Game-Makers should meet with Biden. But on THEIR terms.

I hate it when people argue past each other.

Take Gamasutra’s Kris Graft. He’s arguing that representatives of the game industry shouldn’t be meeting with VP Joe Biden to (as Biden put it) “look at concrete solutions to gun violence”. He thinks that the meeting would be an admission of guilt; that by showing up, you demonstrate that you’re part of the problem. Wal-Mart isn’t showing for that exact reason; they don’t accept blame, so won’t accept its consequences.

Fair enough. Sometime you do have to take a stand and say “no, your ‘reasonable compromise’ isn’t reasonable at all.”  Right now we’ve got far too many woolly-headed calls for “dialogue” or “discussion” or “debate” that purport to disdain the critics while quietly endorsing their every claim in an attempt to be “reasonable”. Taking a stand and saying “NO” matters a lot.

But then take IGN’s Casey Lynch. Casey makes the point that games are going to get blamed anyway, whether they show up at the meeting or not, and that it’s better to be on the inside than on the outside. If you aren’t there, you’ll get blamed by those who are.

Lynch has a good point too! There’s a lot of good science backing up the point that there’s no real connection between games and gun violence…but there’s also a lot of studies pointing to a connection between games and “aggression”. Those studies have been criticized as being pretty dubious–good luck defining or measuring “aggression” in a way that means anything, let alone tying it to real-world violence–but it does still exist.* Rest assured, the NRA will be happy to trot it out if they can.

(They’re lobbyists. It’s their job.)

But this debate is ridiculous. Lynch and Graft are both arguing the same thing! They’re both arguing that game-makers shouldn’t be turned into fall-guys. They both don’t like the idea that this terrible tragedy is being cynically exploited by the industry’s critics.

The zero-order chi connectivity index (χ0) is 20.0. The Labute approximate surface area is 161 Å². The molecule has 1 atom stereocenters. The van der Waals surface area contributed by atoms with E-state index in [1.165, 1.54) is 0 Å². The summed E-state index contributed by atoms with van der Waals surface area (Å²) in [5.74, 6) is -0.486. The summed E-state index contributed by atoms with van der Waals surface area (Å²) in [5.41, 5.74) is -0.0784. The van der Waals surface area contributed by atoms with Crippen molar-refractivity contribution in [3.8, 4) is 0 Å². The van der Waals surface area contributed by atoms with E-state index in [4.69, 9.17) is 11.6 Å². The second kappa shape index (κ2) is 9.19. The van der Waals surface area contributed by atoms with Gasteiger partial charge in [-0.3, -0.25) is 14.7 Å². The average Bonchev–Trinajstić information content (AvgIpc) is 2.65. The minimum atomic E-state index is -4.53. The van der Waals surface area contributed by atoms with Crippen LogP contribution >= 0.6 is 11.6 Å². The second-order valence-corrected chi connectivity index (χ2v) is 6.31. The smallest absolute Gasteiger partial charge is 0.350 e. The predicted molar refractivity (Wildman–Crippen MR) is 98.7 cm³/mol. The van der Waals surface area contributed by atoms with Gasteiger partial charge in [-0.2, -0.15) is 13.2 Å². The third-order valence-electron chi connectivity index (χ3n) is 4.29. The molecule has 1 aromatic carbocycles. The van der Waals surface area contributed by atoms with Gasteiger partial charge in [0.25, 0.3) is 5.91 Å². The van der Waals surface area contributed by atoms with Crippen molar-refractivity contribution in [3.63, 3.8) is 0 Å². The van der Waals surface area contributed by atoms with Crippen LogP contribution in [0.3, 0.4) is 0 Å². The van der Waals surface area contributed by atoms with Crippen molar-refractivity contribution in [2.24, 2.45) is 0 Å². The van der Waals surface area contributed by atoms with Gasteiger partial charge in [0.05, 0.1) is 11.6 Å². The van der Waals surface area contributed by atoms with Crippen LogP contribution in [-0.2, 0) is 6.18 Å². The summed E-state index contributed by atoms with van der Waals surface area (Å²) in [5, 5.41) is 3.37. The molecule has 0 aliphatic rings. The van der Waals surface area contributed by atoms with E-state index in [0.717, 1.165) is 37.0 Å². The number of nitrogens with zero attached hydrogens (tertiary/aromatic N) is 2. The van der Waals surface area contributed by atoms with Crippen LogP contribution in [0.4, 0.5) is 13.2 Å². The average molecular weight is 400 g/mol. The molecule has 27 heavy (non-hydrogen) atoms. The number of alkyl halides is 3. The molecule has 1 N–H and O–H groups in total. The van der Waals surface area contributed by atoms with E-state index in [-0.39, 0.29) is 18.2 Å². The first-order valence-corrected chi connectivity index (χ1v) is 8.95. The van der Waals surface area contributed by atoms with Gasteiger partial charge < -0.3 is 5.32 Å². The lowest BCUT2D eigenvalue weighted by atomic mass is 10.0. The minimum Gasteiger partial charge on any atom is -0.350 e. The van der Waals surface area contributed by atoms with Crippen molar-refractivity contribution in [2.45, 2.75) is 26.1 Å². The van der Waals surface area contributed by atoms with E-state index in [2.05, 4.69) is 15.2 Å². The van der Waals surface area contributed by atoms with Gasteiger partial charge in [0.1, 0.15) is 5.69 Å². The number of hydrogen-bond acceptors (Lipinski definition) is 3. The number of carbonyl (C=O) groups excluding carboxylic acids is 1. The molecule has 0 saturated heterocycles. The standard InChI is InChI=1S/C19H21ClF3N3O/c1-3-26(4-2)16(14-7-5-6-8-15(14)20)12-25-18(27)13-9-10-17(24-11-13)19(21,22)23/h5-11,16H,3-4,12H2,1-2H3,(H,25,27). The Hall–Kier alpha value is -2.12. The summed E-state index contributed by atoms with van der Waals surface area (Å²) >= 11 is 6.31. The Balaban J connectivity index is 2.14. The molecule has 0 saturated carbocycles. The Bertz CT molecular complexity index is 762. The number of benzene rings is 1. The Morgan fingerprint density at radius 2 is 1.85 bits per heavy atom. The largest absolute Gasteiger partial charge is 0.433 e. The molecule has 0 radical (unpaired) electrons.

They’re just coming at it from different directions. We just need to reconcile the arguments.

Here. Try this instead:

“We are happy to meet with you, Mr. Vice-President. We look forward to showing you why these concerns are unwarranted. We anticipate the opportunity to discuss the scientific proof that there is no connection between gaming and violence, and we’re delighted to demonstrate how the ESRB’s best-in-the-industry media ratings system ensures that parents can make proper purchasing choices.”

The political game is about definition as much as anything else. It’s about having the discussion on YOUR  terms, instead of the other guy’s terms. It’s not about hiding away, but about getting out in front of the issue, being honest, demonstrating sympathy, and fearlessly advocating your position.

Don’t hide.

Don’t cringe.

Don’t let them pass the buck to duck their own responsibility.

Stand up for yourselves.

Be fearless advocates. That’s what’s best for the industry, and since video games really aren’t the issue here, it’s what’s best for America.

(* If you’re that curious, just Google “Craig Anderson”. He’s a psychology prof at Iowa State. It’s pretty much all him.)

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One thought on “Game-Makers should meet with Biden. But on THEIR terms.

  1. Ethan Gach says:

    I’m think the existence and reliance on the ESRB is admission enough that even the people who play games think they need to be regulated in some manner.

    Also, Biden’s panel doesn’t actually have anything to do with video games. They’re simply one of many political pawns to try and outmanuever the NRA with.

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